By Patricia Bigot
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“I’ve never heard of it. I know mice, dormouse … But not garden dormouse”
This man has just moved with his wife to Saint-Roch in Ponchateau.
The couple love animals, they have two dogs and a cat, and so they have been working with this animal for a week next to a dormice mouse found in a moving box.
“He was in hibernation”
As he cleans up his garage, he looks at the bottom of his drawer, intrigued by the gnawed plastic sheet.
“And then I saw him. I thought he was dead. But no. When touched, his paw moved. He went into hibernation. I put him in a birdcage with a blanket and cotton, which he quickly threw away.”
His daughter looks on the Internet and finds information about the little owner: this is Lerot, who can be recognized by the mask of Zorro. The family then contacted the Breton Mammal Group, an existing branch in the Loire-Atlantique.
Sonya, object of study
The provided care is confirmed. Then an employee of the association comes to the “beast”.
Because what Laurent Luis doesn’t know is that the dormouse is one of the species targeted by the research carried out under the Nature Contract “Threatening Mammals with Knowledge Problems in Brittany” with among others the departments of the Loire – Atlantic and those Brittany.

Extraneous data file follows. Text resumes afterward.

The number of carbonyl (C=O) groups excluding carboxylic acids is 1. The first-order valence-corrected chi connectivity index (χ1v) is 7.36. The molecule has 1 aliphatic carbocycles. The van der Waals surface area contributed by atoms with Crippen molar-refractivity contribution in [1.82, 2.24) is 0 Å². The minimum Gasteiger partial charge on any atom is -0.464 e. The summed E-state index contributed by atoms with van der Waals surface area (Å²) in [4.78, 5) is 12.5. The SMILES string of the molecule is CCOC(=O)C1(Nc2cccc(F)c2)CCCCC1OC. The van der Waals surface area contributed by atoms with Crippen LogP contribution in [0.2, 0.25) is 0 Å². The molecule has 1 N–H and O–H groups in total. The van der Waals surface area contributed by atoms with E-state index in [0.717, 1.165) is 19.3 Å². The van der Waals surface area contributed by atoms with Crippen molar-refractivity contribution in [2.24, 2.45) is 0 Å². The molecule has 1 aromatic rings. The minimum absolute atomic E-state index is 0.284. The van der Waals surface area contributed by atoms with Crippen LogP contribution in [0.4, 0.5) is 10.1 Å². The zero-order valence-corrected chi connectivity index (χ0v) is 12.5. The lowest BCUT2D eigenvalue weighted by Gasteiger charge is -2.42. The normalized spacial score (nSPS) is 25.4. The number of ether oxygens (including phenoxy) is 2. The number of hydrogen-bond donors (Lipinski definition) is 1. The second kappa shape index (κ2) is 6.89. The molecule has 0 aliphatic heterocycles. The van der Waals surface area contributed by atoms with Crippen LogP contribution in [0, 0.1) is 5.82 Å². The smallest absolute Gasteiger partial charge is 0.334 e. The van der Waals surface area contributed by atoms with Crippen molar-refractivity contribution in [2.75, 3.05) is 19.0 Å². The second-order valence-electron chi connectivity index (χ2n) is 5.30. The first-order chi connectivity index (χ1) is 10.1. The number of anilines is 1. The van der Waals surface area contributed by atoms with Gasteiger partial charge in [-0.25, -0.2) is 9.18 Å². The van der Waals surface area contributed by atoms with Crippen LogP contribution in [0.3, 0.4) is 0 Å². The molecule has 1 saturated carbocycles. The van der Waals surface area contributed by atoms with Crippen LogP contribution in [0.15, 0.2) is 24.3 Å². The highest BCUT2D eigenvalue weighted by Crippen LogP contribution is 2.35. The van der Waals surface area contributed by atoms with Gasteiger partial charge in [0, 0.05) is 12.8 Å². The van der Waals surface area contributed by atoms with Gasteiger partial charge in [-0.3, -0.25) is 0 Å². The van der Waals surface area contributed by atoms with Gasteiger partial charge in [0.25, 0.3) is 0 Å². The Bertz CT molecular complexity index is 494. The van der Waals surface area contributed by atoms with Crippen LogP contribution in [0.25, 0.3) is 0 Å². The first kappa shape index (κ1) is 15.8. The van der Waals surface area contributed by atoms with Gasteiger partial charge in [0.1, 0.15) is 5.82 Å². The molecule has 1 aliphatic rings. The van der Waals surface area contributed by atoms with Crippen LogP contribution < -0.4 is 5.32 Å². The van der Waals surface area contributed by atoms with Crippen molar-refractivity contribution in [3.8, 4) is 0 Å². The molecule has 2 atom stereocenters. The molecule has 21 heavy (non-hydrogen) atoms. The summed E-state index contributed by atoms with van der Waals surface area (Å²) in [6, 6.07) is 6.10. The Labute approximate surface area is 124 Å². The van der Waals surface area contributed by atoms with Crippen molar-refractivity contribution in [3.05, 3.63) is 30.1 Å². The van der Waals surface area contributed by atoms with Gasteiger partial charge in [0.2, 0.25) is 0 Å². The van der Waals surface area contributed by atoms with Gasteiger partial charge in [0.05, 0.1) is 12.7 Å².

So Nicolas Chenaval went to Ponchateau to take a few hairs from garden dormouse for genetic analysis.
“Most of the time I work with animals that are awake or dead. This is the first time I took from a sleeping dormouse. »
Almost gone in Brittany
The results should make it possible to know which genetic population it belongs to, because the species is widely distributed throughout France, but with more or less dense populations depending on the region.
“It is listed as a Breton mammal on the red list. We hardly find any more. In the Loire-Atlantique, things are different. It is present in 3/4 of the division east of the line from Savenay to Redon. We do not have data for the Guérande Peninsula.”
The Ponchateau dormouse is said to be the southernmost crop. Analyzes will be able to point out his genetic features here in Brittany and the Loire-Atlantique.
As for the explanation for the decline in the population, hypotheses are put forward: climate, loss of habitat with the disappearance of groves and predators such as cats.
Lero from South Loire?
Without prejudging the results, Laurent Luis offers a clue to the origin of “his” lero:
“I called our friends from Pornic who saved our boxes from before we moved. And they told us that they have several near their house…”
Towards the end of hibernation, dormouse arrives, in which phases of lethargy alternate with more active moments.
Then he could return to his southern lands. Free.
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